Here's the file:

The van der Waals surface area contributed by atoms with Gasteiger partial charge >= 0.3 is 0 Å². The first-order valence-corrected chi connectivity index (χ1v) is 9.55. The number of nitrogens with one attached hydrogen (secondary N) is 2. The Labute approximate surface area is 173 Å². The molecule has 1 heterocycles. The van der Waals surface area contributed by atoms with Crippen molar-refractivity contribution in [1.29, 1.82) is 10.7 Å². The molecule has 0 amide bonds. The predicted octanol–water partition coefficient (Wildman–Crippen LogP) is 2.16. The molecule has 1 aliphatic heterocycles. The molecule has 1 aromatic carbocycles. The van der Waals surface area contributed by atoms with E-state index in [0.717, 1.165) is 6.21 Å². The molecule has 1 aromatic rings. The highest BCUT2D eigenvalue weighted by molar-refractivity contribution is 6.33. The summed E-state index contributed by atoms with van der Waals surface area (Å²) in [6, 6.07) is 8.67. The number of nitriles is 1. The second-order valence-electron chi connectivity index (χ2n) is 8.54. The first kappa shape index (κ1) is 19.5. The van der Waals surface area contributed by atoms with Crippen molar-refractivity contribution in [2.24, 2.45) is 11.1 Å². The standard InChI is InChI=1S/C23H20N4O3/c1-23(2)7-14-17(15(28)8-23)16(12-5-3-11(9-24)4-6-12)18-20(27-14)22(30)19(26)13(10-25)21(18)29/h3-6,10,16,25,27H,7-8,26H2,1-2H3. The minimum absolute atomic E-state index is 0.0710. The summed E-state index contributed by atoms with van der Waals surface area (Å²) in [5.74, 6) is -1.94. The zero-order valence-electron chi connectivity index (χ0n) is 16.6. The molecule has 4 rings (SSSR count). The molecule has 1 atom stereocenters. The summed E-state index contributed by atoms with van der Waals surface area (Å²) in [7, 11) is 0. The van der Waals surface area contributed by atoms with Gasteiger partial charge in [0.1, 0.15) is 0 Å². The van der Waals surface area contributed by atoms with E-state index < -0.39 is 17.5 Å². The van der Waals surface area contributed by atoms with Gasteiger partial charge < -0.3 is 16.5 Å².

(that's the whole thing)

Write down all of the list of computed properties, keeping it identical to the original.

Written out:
The van der Waals surface area contributed by atoms with Gasteiger partial charge >= 0.3 is 0 Å². The first-order valence-corrected chi connectivity index (χ1v) is 9.55. The number of nitrogens with one attached hydrogen (secondary N) is 2. The Labute approximate surface area is 173 Å². The molecule has 1 heterocycles. The van der Waals surface area contributed by atoms with Crippen molar-refractivity contribution in [1.29, 1.82) is 10.7 Å². The molecule has 0 amide bonds. The predicted octanol–water partition coefficient (Wildman–Crippen LogP) is 2.16. The molecule has 1 aliphatic heterocycles. The molecule has 1 aromatic carbocycles. The van der Waals surface area contributed by atoms with E-state index in [0.717, 1.165) is 6.21 Å². The molecule has 1 aromatic rings. The highest BCUT2D eigenvalue weighted by molar-refractivity contribution is 6.33. The summed E-state index contributed by atoms with van der Waals surface area (Å²) in [6, 6.07) is 8.67. The number of nitriles is 1. The second-order valence-electron chi connectivity index (χ2n) is 8.54. The first kappa shape index (κ1) is 19.5. The van der Waals surface area contributed by atoms with Crippen molar-refractivity contribution in [2.24, 2.45) is 11.1 Å². The standard InChI is InChI=1S/C23H20N4O3/c1-23(2)7-14-17(15(28)8-23)16(12-5-3-11(9-24)4-6-12)18-20(27-14)22(30)19(26)13(10-25)21(18)29/h3-6,10,16,25,27H,7-8,26H2,1-2H3. The minimum absolute atomic E-state index is 0.0710. The summed E-state index contributed by atoms with van der Waals surface area (Å²) in [5.74, 6) is -1.94. The zero-order valence-electron chi connectivity index (χ0n) is 16.6. The molecule has 4 rings (SSSR count). The molecule has 1 atom stereocenters. The summed E-state index contributed by atoms with van der Waals surface area (Å²) in [7, 11) is 0. The van der Waals surface area contributed by atoms with Gasteiger partial charge in [0.1, 0.15) is 0 Å². The van der Waals surface area contributed by atoms with E-state index < -0.39 is 17.5 Å². The van der Waals surface area contributed by atoms with Gasteiger partial charge < -0.3 is 16.5 Å².